Everyone who has ever visited Paris would have heard of the Rodin Museum; it is among the most popular touristic sites in the city. No person that has ever tried a Rodin Museum tour has been able to fully deny that is was exciting – you get to see the old charming house which is encircled by a beautiful garden, a number of Rodin’s famous sculptures on these grounds, and lots of architectural elements worth staring at in naked awe.
One of the artist’s beautiful sculptures is positioned in such a way that all people passing by can see it before even getting into the museum. This is none other than “The Burghers of Calais”, placed beside the glass wall that makes it easily viewable to anyone who is passing by the Rue de Varenne. There is actually a story behind this artistic work which most people are unaware of.
By the beginning of the Hundred Years’ War, a battle for Calais port was organized by Edward III of England. This battle lasted for almost a year, and by its end, the people of Calais were forced to submit to the English forces. Edward III then ordered six distinguished citizens from the place to go out of the city with loops of rope tied to their necks, and also to bring along with them the keys of the city. The six inhabitants then left the place to meet the king; they came before the king barefoot, gaunt and in rags.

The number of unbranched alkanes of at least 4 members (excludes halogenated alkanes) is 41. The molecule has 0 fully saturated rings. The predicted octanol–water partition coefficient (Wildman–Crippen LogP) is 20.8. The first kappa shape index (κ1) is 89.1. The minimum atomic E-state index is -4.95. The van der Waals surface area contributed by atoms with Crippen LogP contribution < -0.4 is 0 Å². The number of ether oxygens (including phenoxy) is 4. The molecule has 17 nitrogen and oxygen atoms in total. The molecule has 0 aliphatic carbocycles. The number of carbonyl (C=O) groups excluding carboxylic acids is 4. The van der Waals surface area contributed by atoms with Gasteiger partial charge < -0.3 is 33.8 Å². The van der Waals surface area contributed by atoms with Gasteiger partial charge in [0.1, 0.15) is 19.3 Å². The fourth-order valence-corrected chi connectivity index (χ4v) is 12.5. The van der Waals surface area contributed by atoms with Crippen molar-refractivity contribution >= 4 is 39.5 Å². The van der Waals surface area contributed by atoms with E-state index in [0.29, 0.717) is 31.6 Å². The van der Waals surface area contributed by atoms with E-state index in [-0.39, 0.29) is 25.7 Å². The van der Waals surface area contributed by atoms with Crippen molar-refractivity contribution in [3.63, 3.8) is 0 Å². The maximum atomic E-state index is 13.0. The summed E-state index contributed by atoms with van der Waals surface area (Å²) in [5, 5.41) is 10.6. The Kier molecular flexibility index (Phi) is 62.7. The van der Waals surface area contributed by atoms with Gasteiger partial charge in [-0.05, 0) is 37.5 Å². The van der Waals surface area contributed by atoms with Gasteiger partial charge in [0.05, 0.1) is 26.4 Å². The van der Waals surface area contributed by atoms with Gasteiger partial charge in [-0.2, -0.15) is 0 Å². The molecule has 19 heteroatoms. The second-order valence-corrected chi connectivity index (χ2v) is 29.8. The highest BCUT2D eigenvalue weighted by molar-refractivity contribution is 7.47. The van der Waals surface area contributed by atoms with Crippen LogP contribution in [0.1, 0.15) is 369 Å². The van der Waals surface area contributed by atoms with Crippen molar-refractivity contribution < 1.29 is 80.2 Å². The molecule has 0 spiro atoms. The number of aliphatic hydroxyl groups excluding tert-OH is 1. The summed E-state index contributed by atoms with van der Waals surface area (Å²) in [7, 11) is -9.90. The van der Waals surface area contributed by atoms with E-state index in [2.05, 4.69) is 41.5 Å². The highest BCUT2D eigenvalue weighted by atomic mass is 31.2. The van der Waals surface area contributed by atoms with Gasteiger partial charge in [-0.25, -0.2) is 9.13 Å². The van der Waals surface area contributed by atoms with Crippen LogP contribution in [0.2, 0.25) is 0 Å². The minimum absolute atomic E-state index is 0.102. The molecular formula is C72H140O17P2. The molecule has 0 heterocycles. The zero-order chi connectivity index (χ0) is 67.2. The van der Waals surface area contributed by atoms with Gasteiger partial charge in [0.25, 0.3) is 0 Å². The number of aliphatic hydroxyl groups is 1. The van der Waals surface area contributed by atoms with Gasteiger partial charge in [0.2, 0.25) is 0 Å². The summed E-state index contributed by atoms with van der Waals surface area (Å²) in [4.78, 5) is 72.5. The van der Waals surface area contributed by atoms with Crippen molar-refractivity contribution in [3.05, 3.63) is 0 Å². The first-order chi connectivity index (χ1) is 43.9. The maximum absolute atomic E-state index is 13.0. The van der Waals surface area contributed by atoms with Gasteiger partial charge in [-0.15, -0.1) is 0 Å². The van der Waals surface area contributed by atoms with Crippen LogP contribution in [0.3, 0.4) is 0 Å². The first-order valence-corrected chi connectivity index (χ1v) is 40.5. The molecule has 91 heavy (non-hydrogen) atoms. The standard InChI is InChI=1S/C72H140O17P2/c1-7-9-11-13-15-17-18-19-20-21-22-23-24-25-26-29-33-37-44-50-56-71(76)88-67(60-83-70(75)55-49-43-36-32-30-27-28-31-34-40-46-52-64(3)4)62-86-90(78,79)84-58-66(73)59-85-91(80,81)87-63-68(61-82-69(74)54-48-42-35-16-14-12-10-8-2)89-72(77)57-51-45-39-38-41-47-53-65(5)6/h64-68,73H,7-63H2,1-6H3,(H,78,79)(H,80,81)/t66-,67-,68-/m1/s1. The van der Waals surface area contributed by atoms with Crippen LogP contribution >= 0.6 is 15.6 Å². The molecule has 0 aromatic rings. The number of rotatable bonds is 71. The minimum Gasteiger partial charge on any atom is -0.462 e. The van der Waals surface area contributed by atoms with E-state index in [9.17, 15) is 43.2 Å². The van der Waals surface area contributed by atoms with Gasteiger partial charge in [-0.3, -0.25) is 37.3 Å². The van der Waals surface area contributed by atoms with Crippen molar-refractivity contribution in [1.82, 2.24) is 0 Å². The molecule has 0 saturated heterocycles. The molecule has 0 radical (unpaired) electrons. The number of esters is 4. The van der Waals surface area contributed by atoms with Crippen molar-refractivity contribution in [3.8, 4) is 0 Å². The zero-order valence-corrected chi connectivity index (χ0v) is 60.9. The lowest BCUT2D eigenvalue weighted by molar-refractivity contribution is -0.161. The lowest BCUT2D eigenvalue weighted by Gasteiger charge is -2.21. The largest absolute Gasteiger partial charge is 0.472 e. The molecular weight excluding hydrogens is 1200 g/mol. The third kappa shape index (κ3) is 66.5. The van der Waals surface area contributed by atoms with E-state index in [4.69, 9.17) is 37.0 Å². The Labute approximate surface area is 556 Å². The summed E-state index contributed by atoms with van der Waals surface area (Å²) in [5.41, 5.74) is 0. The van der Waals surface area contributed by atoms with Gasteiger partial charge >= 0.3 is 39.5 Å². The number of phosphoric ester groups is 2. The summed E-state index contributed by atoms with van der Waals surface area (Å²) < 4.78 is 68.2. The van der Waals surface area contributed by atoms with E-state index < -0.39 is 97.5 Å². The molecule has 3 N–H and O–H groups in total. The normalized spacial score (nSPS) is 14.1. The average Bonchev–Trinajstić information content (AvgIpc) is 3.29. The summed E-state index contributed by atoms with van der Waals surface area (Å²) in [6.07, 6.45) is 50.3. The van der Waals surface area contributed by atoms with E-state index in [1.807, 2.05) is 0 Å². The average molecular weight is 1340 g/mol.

The King then ordered them beheaded, although Edward’s wife came forward to prevent that from happening. It is said that the pregnant queen fell at her husband’s feet and told him, “Gentle sir, since I have crossed the sea from my home in great peril to be with you, I have desired nothing of you. Now, therefore, I humbly beg you, in honor of God and for the love of me, that ye will have mercy on these six citizens.”
The king then said to the queen “Ah, dame, I would you had been elsewhere, for if ye make such request to me, I cannot deny you. Wherefore I give them to you, to do your pleasure with them.”
The queen then brought the six miserable people to her apartments, gave them good clothes, and organized a grand dinner for them. This is the scene depicted in the magnificent sculpture which has in it six men, a stern king, and a kind queen.